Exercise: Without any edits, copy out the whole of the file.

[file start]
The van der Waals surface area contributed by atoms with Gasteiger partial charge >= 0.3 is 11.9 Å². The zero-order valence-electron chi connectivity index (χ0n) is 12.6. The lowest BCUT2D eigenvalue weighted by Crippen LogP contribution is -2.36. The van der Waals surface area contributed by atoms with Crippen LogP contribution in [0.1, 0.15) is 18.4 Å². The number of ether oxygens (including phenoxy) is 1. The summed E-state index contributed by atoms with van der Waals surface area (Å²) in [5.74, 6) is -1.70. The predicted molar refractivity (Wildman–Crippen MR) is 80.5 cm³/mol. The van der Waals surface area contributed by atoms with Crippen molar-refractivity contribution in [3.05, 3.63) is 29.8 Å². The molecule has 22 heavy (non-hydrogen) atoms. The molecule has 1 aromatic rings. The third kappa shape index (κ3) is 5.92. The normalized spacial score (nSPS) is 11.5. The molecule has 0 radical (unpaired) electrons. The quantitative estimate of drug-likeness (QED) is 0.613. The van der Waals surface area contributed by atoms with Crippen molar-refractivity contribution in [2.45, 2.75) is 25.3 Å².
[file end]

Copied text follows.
The van der Waals surface area contributed by atoms with Gasteiger partial charge >= 0.3 is 11.9 Å². The zero-order valence-electron chi connectivity index (χ0n) is 12.6. The lowest BCUT2D eigenvalue weighted by Crippen LogP contribution is -2.36. The van der Waals surface area contributed by atoms with Crippen LogP contribution in [0.1, 0.15) is 18.4 Å². The number of ether oxygens (including phenoxy) is 1. The summed E-state index contributed by atoms with van der Waals surface area (Å²) in [5.74, 6) is -1.70. The predicted molar refractivity (Wildman–Crippen MR) is 80.5 cm³/mol. The van der Waals surface area contributed by atoms with Crippen molar-refractivity contribution in [3.05, 3.63) is 29.8 Å². The molecule has 22 heavy (non-hydrogen) atoms. The molecule has 1 aromatic rings. The third kappa shape index (κ3) is 5.92. The normalized spacial score (nSPS) is 11.5. The molecule has 0 radical (unpaired) electrons. The quantitative estimate of drug-likeness (QED) is 0.613. The van der Waals surface area contributed by atoms with Crippen molar-refractivity contribution in [2.45, 2.75) is 25.3 Å².